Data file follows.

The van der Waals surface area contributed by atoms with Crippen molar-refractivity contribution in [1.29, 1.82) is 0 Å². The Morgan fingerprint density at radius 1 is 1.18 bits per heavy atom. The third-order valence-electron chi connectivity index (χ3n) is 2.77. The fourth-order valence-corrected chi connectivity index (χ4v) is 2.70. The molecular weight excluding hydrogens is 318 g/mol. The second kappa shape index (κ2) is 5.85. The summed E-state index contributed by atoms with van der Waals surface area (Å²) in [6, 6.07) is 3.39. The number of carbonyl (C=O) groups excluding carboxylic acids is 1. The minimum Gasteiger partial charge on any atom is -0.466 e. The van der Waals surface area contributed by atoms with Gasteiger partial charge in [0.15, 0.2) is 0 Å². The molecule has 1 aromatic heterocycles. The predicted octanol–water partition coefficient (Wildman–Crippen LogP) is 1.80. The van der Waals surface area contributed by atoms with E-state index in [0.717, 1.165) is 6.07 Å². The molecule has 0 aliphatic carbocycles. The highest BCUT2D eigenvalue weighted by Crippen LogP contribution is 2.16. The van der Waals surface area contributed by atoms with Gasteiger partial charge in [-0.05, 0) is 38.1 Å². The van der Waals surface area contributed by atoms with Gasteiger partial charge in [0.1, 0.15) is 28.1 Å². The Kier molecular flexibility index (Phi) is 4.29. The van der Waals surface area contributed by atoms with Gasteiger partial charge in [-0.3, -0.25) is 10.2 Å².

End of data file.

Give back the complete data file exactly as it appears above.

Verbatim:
The van der Waals surface area contributed by atoms with Crippen molar-refractivity contribution in [1.29, 1.82) is 0 Å². The Morgan fingerprint density at radius 1 is 1.18 bits per heavy atom. The third-order valence-electron chi connectivity index (χ3n) is 2.77. The fourth-order valence-corrected chi connectivity index (χ4v) is 2.70. The molecular weight excluding hydrogens is 318 g/mol. The second kappa shape index (κ2) is 5.85. The summed E-state index contributed by atoms with van der Waals surface area (Å²) in [6, 6.07) is 3.39. The number of carbonyl (C=O) groups excluding carboxylic acids is 1. The minimum Gasteiger partial charge on any atom is -0.466 e. The van der Waals surface area contributed by atoms with Gasteiger partial charge in [0.15, 0.2) is 0 Å². The molecule has 1 aromatic heterocycles. The predicted octanol–water partition coefficient (Wildman–Crippen LogP) is 1.80. The van der Waals surface area contributed by atoms with E-state index in [0.717, 1.165) is 6.07 Å². The molecule has 0 aliphatic carbocycles. The highest BCUT2D eigenvalue weighted by Crippen LogP contribution is 2.16. The van der Waals surface area contributed by atoms with Gasteiger partial charge in [-0.05, 0) is 38.1 Å². The van der Waals surface area contributed by atoms with Gasteiger partial charge in [0.1, 0.15) is 28.1 Å². The Kier molecular flexibility index (Phi) is 4.29. The van der Waals surface area contributed by atoms with Gasteiger partial charge in [-0.3, -0.25) is 10.2 Å².